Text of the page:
Almost immediately after the House Jan. 6 committee announced it would subpoena Doanld Trump, the ex-president began telling people close to him that he’d love to testify before the congressional panel — if he got to do it on live television. Even the idea of it sent Trump’s advisers scrambling to convince him it would be a disaster.
“Absolutely fucking not,” one of Trump’s advisers on legal matters tells Rolling Stone, succinctly summarizing the advice they gave Trump regarding Capitol Hill testimony — televised or otherwise.
Several of Trump’s attorneys and political counselors have directly told the ex-president this month that any testimony under oath before that panel would be an awful idea for him, according to this source and two other people with knowledge of the matter. The advisers cautioned Trump that committee members would mine his testimony for potential perjury charges, particularly given Trump’s penchant for lying.
“It is my hope that we talked him out of it,” one of the people says. “The [former] president seemed receptive to our arguments against [it], but with Donald Trump, it can be hard to tell [sometimes] what has actually sunk in or stuck.”
A Trump spokesperson did not respond to a request for comment on this story.
“I don’t think any lawyer who truly has Trump’s best interests, and is not merely following Trump’s orders, at heart could — in his or her right mind — advise him to testify before the Jan. 6 committee,” says Ty Cobb, a former top Trump White House attorney during Special Counsel Robert Mueller’s investigation. “It is clear that testifying would be a bad idea, as highlighted by the fact that his initial reaction to the subpoena included a multi-page screed where he repeated the completely discredited theories of the Big Lie,” Cobb adds. “I would like to believe his lawyers did not see that before it went out, but whether they did or didn’t, each scenario is scary.”
The Mueller team sought an interview with the then-president, though the special counsel declined to issue a subpoena. Trump initially claimed he was open to a sit-down, only to be promptly advised by numerous aides and attorneys that doing so would be an obvious “perjury trap.” An interview never happened.
Asked if he agrees with Trump’s advisers that his testimony before the congressional committee would be a “perjury trap,” Cobb replies: “That is absolutely true…[and] Trump is uniquely susceptible to that because he is so easily provoked.”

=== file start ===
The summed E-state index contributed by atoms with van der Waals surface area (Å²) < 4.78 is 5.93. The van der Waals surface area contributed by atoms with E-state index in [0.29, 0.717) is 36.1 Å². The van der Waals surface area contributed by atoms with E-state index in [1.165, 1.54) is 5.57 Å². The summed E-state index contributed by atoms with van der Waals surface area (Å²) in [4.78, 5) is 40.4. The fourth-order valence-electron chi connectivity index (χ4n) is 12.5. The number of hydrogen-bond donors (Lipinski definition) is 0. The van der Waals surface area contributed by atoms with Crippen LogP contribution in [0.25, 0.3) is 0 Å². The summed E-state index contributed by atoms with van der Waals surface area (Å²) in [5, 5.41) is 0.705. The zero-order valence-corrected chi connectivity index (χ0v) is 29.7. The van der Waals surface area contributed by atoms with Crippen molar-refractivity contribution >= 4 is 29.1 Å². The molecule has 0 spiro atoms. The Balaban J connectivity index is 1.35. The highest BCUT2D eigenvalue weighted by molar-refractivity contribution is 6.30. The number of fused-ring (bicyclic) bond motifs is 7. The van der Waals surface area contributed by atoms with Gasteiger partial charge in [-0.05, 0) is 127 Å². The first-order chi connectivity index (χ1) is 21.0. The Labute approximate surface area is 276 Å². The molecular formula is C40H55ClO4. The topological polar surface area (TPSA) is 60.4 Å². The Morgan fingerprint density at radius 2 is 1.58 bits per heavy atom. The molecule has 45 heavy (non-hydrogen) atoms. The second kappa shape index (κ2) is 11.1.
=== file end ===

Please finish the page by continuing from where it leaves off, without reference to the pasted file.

House Speaker Nancy Pelosi appeared to bait the former president in a recent MSNBC interview, musing that “I don’t think he’s man enough to show up. I don’t think his lawyers will want him to show up because he has to testify under oath.”
In public, Trump has greeted the idea of a live testimony showdown with enthusiasm and shared a Fox News piece claiming the former president “loves the idea of testifying” both on his Truth Social account and his personal website.
It’s unclear whether the committee would indulge Trump’s offer to testify live, but Rep. Liz Cheney has already voiced her opposition to letting the former president “turn this into a circus” and a “food fight.” Any testimony from Trump would have to “be done with a level of rigor and discipline and seriousness that it deserves,” the Republican congresswoman said in a Sunday appearance on Meet The Press.
Some witnesses, like former Trump aides Peter Navarro and Steve Bannon, have sought to fight subpoenas from the committee through open defiance, earning Bannon a four month prison sentence and Navarro an indictment for contempt of Congress.
Others have chosen a more careful route. Doug Mastriano, the Pennsylvania Republican running for governor in the state, sued Nancy Pelosi and the committee to quash a subpoena to him over his role in attempting to organize a slate of bogus Pennsylvania electors for Trump and his presence outside the Capitol on January 6. Mastriano’s suit was filed by Tim Parlatore, a member of Trump’s legal team, and the suit offers a potential window into how the former president might fight the committee.
In a complaint filed in September, Parlatore argued that the committee’s subpoena is unenforceable because the committee lacks a ranking minority member designated by Republicans. That absence, Mastriano’s suit claims, violates House rules and makes its subpoenas.